Excluding individuals with disabilities from immigrating to Canada ignores the positive contributions they will make once they are in Canada. For example, one caller on the show talked about how her Greek father who is blind, immigrated to Canada in the early 80’s. Her father helped draft the United Nations Convention on the Rights of the Disabled. Yet, under the current excessive demand provision, her father could have been excluded. As a few callers pointed out, technological advances have made it easier for individuals to cope with disabilities.

The medical inadmissibility provision can also be emotionally devastating for families as it conveys the attitude that individuals with disabilities are unworthy. A caller described how in 1947, her father received a job in the United States. All her family members needed to pass a medical check, but her brother failed the medical check because he had Down Syndrome. The caller and her family could not move to the U.S., despite having a job lined up. Their family was still feeling the emotional effects of that denial a half century later.  Both the caller and Professor Montoya described the Canadian provision as ‘mean’ and ‘hurtful’.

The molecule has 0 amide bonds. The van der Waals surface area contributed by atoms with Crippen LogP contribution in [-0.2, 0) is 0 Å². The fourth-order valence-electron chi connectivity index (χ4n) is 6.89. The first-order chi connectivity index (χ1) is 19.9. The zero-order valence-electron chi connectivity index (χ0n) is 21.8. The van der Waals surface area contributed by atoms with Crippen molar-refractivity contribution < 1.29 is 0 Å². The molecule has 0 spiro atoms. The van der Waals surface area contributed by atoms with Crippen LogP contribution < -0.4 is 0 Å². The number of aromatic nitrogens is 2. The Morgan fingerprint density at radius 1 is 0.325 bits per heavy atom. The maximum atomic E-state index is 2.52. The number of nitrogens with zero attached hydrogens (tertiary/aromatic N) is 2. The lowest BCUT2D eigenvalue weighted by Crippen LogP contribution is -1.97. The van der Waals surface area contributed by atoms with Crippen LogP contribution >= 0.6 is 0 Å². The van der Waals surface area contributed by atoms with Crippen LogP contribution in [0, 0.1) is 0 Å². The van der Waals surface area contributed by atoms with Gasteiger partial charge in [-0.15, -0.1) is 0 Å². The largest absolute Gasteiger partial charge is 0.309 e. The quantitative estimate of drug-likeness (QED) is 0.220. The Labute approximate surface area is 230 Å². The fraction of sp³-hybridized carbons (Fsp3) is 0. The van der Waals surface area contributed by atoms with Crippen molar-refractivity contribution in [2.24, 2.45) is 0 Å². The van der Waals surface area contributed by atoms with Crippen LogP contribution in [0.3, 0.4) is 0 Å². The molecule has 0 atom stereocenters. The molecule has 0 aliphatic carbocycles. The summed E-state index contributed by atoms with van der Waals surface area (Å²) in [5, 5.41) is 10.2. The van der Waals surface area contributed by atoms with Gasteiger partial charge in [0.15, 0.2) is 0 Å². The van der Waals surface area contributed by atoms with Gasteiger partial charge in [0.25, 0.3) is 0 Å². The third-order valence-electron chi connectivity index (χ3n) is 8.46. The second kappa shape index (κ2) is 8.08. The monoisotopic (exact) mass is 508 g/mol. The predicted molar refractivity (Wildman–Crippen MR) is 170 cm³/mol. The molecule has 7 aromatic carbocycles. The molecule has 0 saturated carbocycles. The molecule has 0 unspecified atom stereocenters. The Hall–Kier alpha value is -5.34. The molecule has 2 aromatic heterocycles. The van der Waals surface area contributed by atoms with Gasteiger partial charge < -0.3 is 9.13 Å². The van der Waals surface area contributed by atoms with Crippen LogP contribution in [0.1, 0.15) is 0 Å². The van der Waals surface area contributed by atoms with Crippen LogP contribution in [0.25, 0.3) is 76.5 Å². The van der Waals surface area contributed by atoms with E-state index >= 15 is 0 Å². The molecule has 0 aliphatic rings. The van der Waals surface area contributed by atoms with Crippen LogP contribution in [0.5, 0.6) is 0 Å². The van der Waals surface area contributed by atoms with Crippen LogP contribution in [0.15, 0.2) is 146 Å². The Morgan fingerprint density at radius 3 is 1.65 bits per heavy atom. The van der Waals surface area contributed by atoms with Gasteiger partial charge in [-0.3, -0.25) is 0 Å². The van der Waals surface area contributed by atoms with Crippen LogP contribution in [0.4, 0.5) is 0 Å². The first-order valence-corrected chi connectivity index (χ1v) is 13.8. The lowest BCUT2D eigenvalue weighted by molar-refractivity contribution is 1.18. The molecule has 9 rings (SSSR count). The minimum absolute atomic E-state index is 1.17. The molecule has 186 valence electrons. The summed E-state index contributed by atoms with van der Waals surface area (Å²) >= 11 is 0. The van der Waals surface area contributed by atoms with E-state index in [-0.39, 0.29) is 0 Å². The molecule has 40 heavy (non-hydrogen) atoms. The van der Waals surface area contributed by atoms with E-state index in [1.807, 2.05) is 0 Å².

If you are feeling outraged and ready to march down to Parliament Hill with pitchforks, you will be relieved to know that on October 24th, 2017, the Standing Committee on Citizenship and Immigration began examining the medical inadmissibility provision. This examination arose out of the public’s outrage for cases like Professor Montoya’s, and Canada’s international obligations. In 2010, Canada ratified the United Nations Convention on the Rights of Persons with Disabilities (CRPD), promising to recognize that “all persons are equal before and under the law and are entitled without any discrimination to the equal protection and equal benefit of the law”. Under Article 35 of the Convention, Canada is obligated to submit a comprehensive report to the Committee on the Rights of Persons with Disabilities on the measures taken to comply with its obligations under the Convention. Canada submitted its first report in February 2014. The committee highlighted several issues, including the medical inadmissibility provision and its effect on individuals with disabilities. The government responded to the concern by stating that it is undertaking a review of the excessive demand provision.